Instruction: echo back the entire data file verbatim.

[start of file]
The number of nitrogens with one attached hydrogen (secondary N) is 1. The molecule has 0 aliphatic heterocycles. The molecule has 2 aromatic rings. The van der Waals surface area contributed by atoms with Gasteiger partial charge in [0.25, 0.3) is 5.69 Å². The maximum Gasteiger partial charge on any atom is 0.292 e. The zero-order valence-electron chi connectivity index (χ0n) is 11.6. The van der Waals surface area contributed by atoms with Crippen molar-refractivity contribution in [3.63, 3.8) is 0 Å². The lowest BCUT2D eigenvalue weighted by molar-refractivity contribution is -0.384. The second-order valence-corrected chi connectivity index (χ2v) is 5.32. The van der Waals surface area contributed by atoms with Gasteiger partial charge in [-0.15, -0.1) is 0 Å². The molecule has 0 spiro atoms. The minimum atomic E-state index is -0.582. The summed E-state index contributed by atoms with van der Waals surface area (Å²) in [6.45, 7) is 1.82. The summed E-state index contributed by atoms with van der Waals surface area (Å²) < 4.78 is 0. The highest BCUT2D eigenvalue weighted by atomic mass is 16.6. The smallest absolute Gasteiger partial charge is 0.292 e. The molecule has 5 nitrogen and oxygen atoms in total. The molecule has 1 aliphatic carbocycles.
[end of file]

The number of nitrogens with one attached hydrogen (secondary N) is 1. The molecule has 0 aliphatic heterocycles. The molecule has 2 aromatic rings. The van der Waals surface area contributed by atoms with Gasteiger partial charge in [0.25, 0.3) is 5.69 Å². The maximum Gasteiger partial charge on any atom is 0.292 e. The zero-order valence-electron chi connectivity index (χ0n) is 11.6. The van der Waals surface area contributed by atoms with Crippen molar-refractivity contribution in [3.63, 3.8) is 0 Å². The lowest BCUT2D eigenvalue weighted by molar-refractivity contribution is -0.384. The second-order valence-corrected chi connectivity index (χ2v) is 5.32. The van der Waals surface area contributed by atoms with Gasteiger partial charge in [-0.15, -0.1) is 0 Å². The molecule has 0 spiro atoms. The minimum atomic E-state index is -0.582. The summed E-state index contributed by atoms with van der Waals surface area (Å²) in [6.45, 7) is 1.82. The summed E-state index contributed by atoms with van der Waals surface area (Å²) < 4.78 is 0. The highest BCUT2D eigenvalue weighted by atomic mass is 16.6. The smallest absolute Gasteiger partial charge is 0.292 e. The molecule has 5 nitrogen and oxygen atoms in total. The molecule has 1 aliphatic carbocycles.